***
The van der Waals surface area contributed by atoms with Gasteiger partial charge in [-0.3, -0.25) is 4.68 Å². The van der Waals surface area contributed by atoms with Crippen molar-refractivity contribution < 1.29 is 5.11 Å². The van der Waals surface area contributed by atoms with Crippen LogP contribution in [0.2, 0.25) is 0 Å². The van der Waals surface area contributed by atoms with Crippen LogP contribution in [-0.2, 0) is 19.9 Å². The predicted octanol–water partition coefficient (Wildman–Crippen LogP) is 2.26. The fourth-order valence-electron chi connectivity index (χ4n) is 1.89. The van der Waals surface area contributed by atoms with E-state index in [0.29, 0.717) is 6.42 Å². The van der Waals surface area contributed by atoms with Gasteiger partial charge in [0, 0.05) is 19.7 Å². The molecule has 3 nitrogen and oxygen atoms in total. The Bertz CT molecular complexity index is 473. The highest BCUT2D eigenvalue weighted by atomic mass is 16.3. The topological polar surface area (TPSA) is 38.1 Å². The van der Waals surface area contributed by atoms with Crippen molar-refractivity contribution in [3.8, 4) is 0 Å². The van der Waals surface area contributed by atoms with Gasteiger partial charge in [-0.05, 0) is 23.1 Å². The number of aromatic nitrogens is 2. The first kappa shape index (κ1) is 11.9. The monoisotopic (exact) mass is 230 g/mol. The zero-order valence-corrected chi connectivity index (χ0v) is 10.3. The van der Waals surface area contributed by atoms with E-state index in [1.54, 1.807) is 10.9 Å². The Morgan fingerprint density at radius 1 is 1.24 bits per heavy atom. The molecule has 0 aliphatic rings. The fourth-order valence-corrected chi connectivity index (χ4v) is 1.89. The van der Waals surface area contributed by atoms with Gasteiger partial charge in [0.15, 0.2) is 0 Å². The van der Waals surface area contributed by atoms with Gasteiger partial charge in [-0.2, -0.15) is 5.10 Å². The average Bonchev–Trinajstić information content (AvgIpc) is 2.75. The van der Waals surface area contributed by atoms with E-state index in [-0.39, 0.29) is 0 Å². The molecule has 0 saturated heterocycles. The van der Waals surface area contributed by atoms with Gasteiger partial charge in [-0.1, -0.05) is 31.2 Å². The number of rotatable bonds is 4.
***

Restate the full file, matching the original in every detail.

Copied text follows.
The van der Waals surface area contributed by atoms with Gasteiger partial charge in [-0.3, -0.25) is 4.68 Å². The van der Waals surface area contributed by atoms with Crippen molar-refractivity contribution < 1.29 is 5.11 Å². The van der Waals surface area contributed by atoms with Crippen LogP contribution in [0.2, 0.25) is 0 Å². The van der Waals surface area contributed by atoms with Crippen LogP contribution in [-0.2, 0) is 19.9 Å². The predicted octanol–water partition coefficient (Wildman–Crippen LogP) is 2.26. The fourth-order valence-electron chi connectivity index (χ4n) is 1.89. The van der Waals surface area contributed by atoms with E-state index in [0.29, 0.717) is 6.42 Å². The van der Waals surface area contributed by atoms with Gasteiger partial charge in [0, 0.05) is 19.7 Å². The molecule has 3 nitrogen and oxygen atoms in total. The Bertz CT molecular complexity index is 473. The highest BCUT2D eigenvalue weighted by atomic mass is 16.3. The topological polar surface area (TPSA) is 38.1 Å². The van der Waals surface area contributed by atoms with Crippen molar-refractivity contribution in [3.8, 4) is 0 Å². The van der Waals surface area contributed by atoms with Gasteiger partial charge in [-0.05, 0) is 23.1 Å². The number of aromatic nitrogens is 2. The first kappa shape index (κ1) is 11.9. The monoisotopic (exact) mass is 230 g/mol. The zero-order valence-corrected chi connectivity index (χ0v) is 10.3. The van der Waals surface area contributed by atoms with E-state index in [1.54, 1.807) is 10.9 Å². The Morgan fingerprint density at radius 1 is 1.24 bits per heavy atom. The molecule has 0 aliphatic rings. The fourth-order valence-corrected chi connectivity index (χ4v) is 1.89. The van der Waals surface area contributed by atoms with Gasteiger partial charge in [0.15, 0.2) is 0 Å². The van der Waals surface area contributed by atoms with Gasteiger partial charge in [-0.2, -0.15) is 5.10 Å². The average Bonchev–Trinajstić information content (AvgIpc) is 2.75. The van der Waals surface area contributed by atoms with E-state index in [-0.39, 0.29) is 0 Å². The molecule has 0 saturated heterocycles. The van der Waals surface area contributed by atoms with Gasteiger partial charge in [-0.1, -0.05) is 31.2 Å². The number of rotatable bonds is 4.